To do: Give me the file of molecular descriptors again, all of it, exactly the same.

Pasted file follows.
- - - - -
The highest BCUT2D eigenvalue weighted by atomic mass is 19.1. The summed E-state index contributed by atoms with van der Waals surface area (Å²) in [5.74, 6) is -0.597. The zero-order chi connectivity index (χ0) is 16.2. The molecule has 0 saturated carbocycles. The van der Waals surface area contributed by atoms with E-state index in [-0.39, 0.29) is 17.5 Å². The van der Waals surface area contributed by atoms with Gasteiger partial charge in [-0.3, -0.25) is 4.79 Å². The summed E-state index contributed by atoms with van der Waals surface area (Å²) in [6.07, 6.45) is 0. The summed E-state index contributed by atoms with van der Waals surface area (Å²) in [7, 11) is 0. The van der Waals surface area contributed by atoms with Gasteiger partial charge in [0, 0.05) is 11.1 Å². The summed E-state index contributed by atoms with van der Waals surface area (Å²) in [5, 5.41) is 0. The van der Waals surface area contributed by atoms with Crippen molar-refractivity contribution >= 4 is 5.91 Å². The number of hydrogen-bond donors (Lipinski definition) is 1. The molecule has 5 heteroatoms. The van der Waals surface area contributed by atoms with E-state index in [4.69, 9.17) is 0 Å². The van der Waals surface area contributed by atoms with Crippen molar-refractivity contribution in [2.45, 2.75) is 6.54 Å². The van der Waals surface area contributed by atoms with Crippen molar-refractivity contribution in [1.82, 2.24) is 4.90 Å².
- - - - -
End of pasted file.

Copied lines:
The highest BCUT2D eigenvalue weighted by atomic mass is 19.1. The summed E-state index contributed by atoms with van der Waals surface area (Å²) in [5.74, 6) is -0.597. The zero-order chi connectivity index (χ0) is 16.2. The molecule has 0 saturated carbocycles. The van der Waals surface area contributed by atoms with E-state index in [-0.39, 0.29) is 17.5 Å². The van der Waals surface area contributed by atoms with Gasteiger partial charge in [-0.3, -0.25) is 4.79 Å². The summed E-state index contributed by atoms with van der Waals surface area (Å²) in [6.07, 6.45) is 0. The summed E-state index contributed by atoms with van der Waals surface area (Å²) in [7, 11) is 0. The van der Waals surface area contributed by atoms with Gasteiger partial charge in [0, 0.05) is 11.1 Å². The summed E-state index contributed by atoms with van der Waals surface area (Å²) in [5, 5.41) is 0. The van der Waals surface area contributed by atoms with Crippen molar-refractivity contribution >= 4 is 5.91 Å². The number of hydrogen-bond donors (Lipinski definition) is 1. The molecule has 5 heteroatoms. The van der Waals surface area contributed by atoms with E-state index in [4.69, 9.17) is 0 Å². The van der Waals surface area contributed by atoms with Crippen molar-refractivity contribution in [2.45, 2.75) is 6.54 Å². The van der Waals surface area contributed by atoms with Crippen molar-refractivity contribution in [1.82, 2.24) is 4.90 Å².